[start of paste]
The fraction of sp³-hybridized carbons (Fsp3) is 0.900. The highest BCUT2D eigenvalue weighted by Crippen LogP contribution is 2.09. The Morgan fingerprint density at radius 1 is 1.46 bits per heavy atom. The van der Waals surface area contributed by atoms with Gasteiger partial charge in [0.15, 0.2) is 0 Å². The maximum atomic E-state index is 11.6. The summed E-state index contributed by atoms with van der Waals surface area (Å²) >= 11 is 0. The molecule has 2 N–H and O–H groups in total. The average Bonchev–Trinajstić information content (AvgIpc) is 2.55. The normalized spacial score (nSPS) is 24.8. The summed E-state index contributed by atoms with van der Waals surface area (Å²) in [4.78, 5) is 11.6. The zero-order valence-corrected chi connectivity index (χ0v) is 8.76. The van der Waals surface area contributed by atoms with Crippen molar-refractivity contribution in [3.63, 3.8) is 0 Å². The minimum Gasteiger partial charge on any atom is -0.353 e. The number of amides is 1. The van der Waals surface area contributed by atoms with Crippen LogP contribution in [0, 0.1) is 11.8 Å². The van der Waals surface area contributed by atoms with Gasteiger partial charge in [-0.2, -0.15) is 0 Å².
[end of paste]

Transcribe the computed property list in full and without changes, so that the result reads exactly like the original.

The fraction of sp³-hybridized carbons (Fsp3) is 0.900. The highest BCUT2D eigenvalue weighted by Crippen LogP contribution is 2.09. The Morgan fingerprint density at radius 1 is 1.46 bits per heavy atom. The van der Waals surface area contributed by atoms with Gasteiger partial charge in [0.15, 0.2) is 0 Å². The maximum atomic E-state index is 11.6. The summed E-state index contributed by atoms with van der Waals surface area (Å²) >= 11 is 0. The molecule has 2 N–H and O–H groups in total. The average Bonchev–Trinajstić information content (AvgIpc) is 2.55. The normalized spacial score (nSPS) is 24.8. The summed E-state index contributed by atoms with van der Waals surface area (Å²) in [4.78, 5) is 11.6. The zero-order valence-corrected chi connectivity index (χ0v) is 8.76. The van der Waals surface area contributed by atoms with Crippen molar-refractivity contribution in [3.63, 3.8) is 0 Å². The minimum Gasteiger partial charge on any atom is -0.353 e. The number of amides is 1. The van der Waals surface area contributed by atoms with Crippen LogP contribution in [0, 0.1) is 11.8 Å². The van der Waals surface area contributed by atoms with Gasteiger partial charge in [-0.2, -0.15) is 0 Å².